|Publication number||US7640746 B2|
|Application number||US 11/440,493|
|Publication date||Jan 5, 2010|
|Filing date||May 25, 2006|
|Priority date||May 27, 2005|
|Also published as||US20060266039, US20110000213|
|Publication number||11440493, 440493, US 7640746 B2, US 7640746B2, US-B2-7640746, US7640746 B2, US7640746B2|
|Inventors||Mark Joseph Skowronski, Ronald Farris Kincaid|
|Original Assignee||Markon Technologies, LLC|
|Export Citation||BiBTeX, EndNote, RefMan|
|Patent Citations (11), Non-Patent Citations (2), Referenced by (12), Classifications (11), Legal Events (5)|
|External Links: USPTO, USPTO Assignment, Espacenet|
This application claims the benefits of the U.S. Provisional Patent Application No. 60/684,845 entitled “Method To Integrate Solar Thermal With A Coal Fired Rankine Cycle” filed on May 27, 2005. This provisional application is incorporated by reference herein in its entirety.
Kohler, et al
12th SolarPACES Intern. Symposium, Mexico 2004 “Plug-In Strategy for Market Introduction of Fresnel Collectors”, Lurchenmuller et al
“Stanwell Solar Thermal Power Project” by Burbidge, et al
This invention pertains to the electric power generation field wherein large utility size power plants are used to generate the nation's electricity. The ever increasing cost of fossil fuels will not abate since fossil fuels have a finite limit and, as the finite quantity decreases with use, the growing demand for electricity will ultimately lead to significantly higher electricity costs. This invention utilizes the sun to provide supplemental heat into a conventional Rankine cycle. A major advantage of this novelty is that it “piggybacks” on the existing components and infrastructure of the new or existing Rankine cycle power plant. This piggybacking results in significant cost reduction since a solar boiler, solar feedwater train and solar steam turbine-generator are not needed; these components are supplied in the Rankine cycle instead and convert the solar supplied heat into electricity resulting in a significant reduction in the cost of solar produced electricity.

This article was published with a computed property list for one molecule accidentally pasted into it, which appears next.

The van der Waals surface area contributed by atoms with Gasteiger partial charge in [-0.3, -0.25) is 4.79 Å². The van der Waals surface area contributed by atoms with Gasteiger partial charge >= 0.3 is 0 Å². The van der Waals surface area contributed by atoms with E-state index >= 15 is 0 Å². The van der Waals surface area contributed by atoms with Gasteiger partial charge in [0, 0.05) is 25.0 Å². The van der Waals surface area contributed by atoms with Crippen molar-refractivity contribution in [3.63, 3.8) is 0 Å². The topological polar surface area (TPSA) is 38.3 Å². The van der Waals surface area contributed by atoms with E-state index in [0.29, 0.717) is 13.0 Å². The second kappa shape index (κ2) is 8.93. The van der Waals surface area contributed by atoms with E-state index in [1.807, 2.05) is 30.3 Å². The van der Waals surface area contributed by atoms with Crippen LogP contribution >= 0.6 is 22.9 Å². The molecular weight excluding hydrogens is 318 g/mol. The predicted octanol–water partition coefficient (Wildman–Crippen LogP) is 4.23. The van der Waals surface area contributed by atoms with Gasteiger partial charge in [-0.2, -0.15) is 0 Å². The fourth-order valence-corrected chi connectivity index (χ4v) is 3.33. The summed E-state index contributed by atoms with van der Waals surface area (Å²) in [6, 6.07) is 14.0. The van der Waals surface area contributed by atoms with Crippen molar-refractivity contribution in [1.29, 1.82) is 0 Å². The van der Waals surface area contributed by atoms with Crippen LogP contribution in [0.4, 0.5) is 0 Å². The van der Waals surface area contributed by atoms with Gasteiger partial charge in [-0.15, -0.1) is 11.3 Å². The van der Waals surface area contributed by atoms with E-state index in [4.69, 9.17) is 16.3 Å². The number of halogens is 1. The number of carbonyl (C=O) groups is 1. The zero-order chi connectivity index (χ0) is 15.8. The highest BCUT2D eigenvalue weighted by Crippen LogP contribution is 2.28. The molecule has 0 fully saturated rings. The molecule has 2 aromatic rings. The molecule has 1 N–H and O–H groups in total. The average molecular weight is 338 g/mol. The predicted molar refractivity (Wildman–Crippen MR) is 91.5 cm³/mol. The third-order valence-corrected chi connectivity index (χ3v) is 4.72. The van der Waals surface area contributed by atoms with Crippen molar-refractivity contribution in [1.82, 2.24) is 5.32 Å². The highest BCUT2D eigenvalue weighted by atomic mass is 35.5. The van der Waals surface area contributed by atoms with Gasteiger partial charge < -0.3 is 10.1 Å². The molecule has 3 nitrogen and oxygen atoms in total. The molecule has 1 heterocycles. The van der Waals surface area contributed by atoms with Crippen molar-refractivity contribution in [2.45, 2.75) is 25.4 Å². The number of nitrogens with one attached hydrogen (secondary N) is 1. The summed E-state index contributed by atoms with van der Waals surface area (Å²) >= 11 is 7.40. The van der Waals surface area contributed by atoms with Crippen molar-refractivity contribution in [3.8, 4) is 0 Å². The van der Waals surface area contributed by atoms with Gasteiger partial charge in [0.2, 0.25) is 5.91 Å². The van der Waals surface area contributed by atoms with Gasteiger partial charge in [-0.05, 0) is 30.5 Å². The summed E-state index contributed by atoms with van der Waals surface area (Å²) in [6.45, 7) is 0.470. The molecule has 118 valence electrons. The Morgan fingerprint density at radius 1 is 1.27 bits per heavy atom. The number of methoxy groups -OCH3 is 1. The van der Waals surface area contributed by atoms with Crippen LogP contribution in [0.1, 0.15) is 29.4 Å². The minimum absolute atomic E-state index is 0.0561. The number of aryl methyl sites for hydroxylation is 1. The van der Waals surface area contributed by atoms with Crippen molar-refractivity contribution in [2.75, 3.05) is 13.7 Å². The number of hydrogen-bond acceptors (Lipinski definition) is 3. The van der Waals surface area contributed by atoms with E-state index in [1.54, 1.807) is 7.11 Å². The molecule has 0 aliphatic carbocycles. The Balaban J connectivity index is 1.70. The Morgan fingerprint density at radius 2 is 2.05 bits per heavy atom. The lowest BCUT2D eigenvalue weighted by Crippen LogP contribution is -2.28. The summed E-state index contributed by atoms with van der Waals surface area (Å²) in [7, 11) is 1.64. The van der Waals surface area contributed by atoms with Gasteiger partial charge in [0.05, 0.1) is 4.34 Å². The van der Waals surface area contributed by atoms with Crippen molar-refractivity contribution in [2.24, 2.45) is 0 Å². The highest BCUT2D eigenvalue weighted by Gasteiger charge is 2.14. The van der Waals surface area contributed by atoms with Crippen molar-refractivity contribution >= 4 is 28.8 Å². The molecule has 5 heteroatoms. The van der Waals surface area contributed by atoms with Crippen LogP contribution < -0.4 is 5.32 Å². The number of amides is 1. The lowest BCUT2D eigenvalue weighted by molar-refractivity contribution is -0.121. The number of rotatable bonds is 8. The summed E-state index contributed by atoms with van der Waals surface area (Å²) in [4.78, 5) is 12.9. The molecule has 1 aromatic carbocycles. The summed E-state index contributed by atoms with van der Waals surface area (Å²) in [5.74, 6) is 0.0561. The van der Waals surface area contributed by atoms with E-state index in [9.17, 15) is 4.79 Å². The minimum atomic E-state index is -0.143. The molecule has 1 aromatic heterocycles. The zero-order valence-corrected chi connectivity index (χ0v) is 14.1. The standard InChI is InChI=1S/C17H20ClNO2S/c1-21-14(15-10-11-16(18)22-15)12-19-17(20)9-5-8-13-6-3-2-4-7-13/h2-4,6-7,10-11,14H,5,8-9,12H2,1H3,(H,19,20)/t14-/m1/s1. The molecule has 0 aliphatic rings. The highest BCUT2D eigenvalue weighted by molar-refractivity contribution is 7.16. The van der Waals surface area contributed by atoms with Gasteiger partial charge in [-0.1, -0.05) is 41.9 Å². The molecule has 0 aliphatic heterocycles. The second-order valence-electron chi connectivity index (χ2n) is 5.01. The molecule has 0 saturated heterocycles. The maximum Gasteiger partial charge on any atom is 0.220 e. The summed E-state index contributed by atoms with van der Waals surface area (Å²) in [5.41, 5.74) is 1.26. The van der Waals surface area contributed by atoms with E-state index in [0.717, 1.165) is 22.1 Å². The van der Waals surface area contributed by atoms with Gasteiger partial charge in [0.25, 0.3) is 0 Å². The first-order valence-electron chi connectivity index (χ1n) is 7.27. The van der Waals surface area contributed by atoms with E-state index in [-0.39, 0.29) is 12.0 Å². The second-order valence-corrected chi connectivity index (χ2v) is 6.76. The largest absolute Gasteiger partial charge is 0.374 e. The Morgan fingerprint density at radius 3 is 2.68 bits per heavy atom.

In addition, the novelty is particularly well suited to supply supplemental solar heat to a coal regenerative Rankine cycle since this type of coal plant often has surplus capacity in its steam turbine generator and associated equipment. This surplus capacity is normally installed since the valving out of a feedwater heater for maintenance or unexpected outage will result in a higher capacity steam flow through the steam turbine and the operators of the plant would then have the extra turbine capacity to handle the excess steam flow. By having this surplus capacity, the Rankine cycle can then produce greater amounts of generation. However, there is a detrimental impact on the heat rate (efficiency) when a feedwater heater is valved out. The novelty proposed herein supplements the heat input into the Rankine cycle such that this inefficiency is essentially eliminated. The type of novelty proposed herein is best suited for large scale Rankine cycle power plants that utilize regenerative feedwater stream and are typically in the 100 MW and greater size range.